Q: How have you performed cervical cancer screening in the past?
A: In the past we've done routine cytology and reflex high-risk HPV testing when atypia was present. And the reflex testing only provided us with a positive or negative for pooled high-risk HPV genotypes. It didn't give us a precise risk assessment.
Q: How has the cobas® HPV Test changed the way you care for patients?
A: Not only has the test changed the way I care for patients, but the study behind the test, the ATHENA trial, educated physicians about the incidence of high-grade lesions in women who had normal cytology results. Now that I can rely on the cobas® HPV Test to provide detailed and accurate information about a patient's risk, I can be much more aware and aggressive in evaluating patients for high-grade lesions.
Q: What is the value of knowing more about a patient's cervical cancer risk?
A: In the past, when patients would have persistently normal Pap results but a positive result for pooled high-risk HPV, they would become extremely anxious about the uncertainty of their risk and developing high-grade lesions. With the cobas® HPV Test, I can test them for HPV genotypes 16 and 18 specifically. And if these results are negative, I can reassure a patient that her risk is extremely low and decrease her anxiety.
Q: What are the benefits of being able to include individual HPV 16 and 18 genotyping in HPV tests?
A: In the past, it has been difficult to explain to a patient why we would test for pooled high-risk HPV genotypes but couldn't identify the highest-risk types individually to stratify risk. Now that we're able to do both, it has changed the way we counsel and manage patients. If a patient has an HPV 16 or 18 positive result from the cobas® HPV Test, I will perform a colposcopy with random biopsies. And on the other end of the spectrum, I tend to be less aggressive in my biopsies now when I know a patient isn't positive for HPV 16 or 18, the types that put her at the highest risk for developing a high-grade lesion. I can also provide my patients with more information from the cobas® HPV Test result so that they have a better understanding of why we need to perform more aggressive evaluations.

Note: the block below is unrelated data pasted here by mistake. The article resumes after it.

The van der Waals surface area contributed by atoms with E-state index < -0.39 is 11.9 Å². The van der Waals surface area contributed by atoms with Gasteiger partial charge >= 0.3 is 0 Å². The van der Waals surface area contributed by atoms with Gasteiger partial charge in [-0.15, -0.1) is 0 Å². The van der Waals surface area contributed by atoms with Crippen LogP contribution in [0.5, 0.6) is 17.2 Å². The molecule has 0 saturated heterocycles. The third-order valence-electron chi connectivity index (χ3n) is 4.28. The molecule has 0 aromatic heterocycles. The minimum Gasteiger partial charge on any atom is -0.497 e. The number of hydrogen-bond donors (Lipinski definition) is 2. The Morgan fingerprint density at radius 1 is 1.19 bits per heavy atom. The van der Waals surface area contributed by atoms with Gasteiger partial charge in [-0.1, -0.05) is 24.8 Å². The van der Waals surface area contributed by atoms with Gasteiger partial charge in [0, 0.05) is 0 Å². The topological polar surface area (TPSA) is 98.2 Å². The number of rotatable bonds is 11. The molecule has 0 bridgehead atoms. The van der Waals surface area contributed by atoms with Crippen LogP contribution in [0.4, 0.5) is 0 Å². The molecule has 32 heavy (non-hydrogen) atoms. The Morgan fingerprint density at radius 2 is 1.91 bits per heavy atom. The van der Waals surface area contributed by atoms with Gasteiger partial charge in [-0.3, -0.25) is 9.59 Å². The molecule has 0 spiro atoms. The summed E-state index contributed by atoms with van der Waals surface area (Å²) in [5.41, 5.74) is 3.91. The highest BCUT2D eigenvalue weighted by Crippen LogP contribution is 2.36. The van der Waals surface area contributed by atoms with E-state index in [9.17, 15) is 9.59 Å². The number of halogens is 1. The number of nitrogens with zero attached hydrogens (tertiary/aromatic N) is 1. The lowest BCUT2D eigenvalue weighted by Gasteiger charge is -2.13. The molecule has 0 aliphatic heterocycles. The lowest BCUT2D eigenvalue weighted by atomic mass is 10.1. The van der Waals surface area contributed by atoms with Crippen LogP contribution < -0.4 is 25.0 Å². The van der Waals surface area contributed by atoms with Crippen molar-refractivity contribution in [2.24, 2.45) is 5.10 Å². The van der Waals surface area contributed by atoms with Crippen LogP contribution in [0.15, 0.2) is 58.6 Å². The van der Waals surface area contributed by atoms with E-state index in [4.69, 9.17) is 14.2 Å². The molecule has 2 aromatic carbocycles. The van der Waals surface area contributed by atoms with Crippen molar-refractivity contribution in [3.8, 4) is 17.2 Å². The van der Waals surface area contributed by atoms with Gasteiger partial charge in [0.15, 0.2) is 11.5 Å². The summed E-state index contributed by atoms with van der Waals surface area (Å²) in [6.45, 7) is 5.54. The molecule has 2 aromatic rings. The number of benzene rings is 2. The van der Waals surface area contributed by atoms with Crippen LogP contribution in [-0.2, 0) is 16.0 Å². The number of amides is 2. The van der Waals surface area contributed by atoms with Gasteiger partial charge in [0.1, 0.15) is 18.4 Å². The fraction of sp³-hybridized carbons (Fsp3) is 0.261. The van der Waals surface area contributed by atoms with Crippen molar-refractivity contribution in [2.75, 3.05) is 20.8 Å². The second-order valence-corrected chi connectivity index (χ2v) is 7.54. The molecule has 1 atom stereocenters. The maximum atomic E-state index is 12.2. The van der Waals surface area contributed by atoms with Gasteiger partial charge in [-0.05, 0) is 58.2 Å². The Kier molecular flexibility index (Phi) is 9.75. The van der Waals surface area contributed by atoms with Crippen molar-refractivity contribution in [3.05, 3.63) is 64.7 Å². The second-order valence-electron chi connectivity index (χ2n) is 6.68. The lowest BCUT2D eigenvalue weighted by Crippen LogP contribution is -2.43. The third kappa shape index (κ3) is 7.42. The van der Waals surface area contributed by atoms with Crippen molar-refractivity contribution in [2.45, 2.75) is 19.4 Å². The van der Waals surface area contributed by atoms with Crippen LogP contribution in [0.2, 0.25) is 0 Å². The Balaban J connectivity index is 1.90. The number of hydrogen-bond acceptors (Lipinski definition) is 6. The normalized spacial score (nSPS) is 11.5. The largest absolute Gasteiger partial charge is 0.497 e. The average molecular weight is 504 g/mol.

Q: How does the cobas® HPV Test HPV 16 and 18 genotyping inform your patient care decisions?
A: Overall, it allows me to focus my more aggressive efforts on the patients at highest risk to make sure I'm not missing anything and if there is something to find, we can treat it in its earliest stages. My patients appreciate being more informed about their HPV status. In accordance with the new cervical cancer screening guidelines, I can also now extend the interval at which I perform Pap and HPV testing because I have the results from the cobas® HPV Test telling me that a patient is at a very low risk for developing high-grade lesions over the next few years.
Q: How does knowing a patient's HPV 16 and 18 status affect your course of treatment and the use of invasive procedures?
A: Since using the cobas® HPV Test, I've performed fewer invasive colposcopies and random biopsies. When I was only able to get pooled results for high-risk HPV genotypes, I had to perform more random biopsies to better quantify a patient's risk. Now that I know the HPV 16 or 18 status of a patient, I can focus the more aggressive evaluations where they are most needed.
Q: How has knowing a patient's HPV 16 or 18 status helped you provide better care?
A: Before HPV 16 and 18 genotyping was available, I had several patients who persistently had atypia with high-risk HPV pooled results, but they would have negative colposcopies. And every year that they came back with atypical results, I would have to perform a colposcopy again. With the cobas® HPV Test, I can group patients with minimal risk or with high risk and I'm not performing colposcopies as frequently because of this. I recently had a patient with atypia and an HPV 16 positive result from the cobas® HPV Test. Her colposcopy looked normal, but knowing her risk of having a high-grade lesion was about 31%, I performed a four-quadrant biopsy and an endocervical biopsy and found a high-grade lesion. If I hadn't known her HPV 16 positive status, I wouldn't have gone further than the colposcopy and the high-grade lesion could have developed into a much more severe disease.
Dr. Litt serves as a paid speaker with the Roche Diagnostics Clinician Speakers Bureau and was compensated for his testimonial.
The information presented in this interview represents the opinions and medical decisions of the individual healthcare practitioner and is not intended to be a treatment recommendation by Roche Diagnostics or to serve as a substitute for the professional medical judgment of healthcare practitioners in the management or treatment of their patients.
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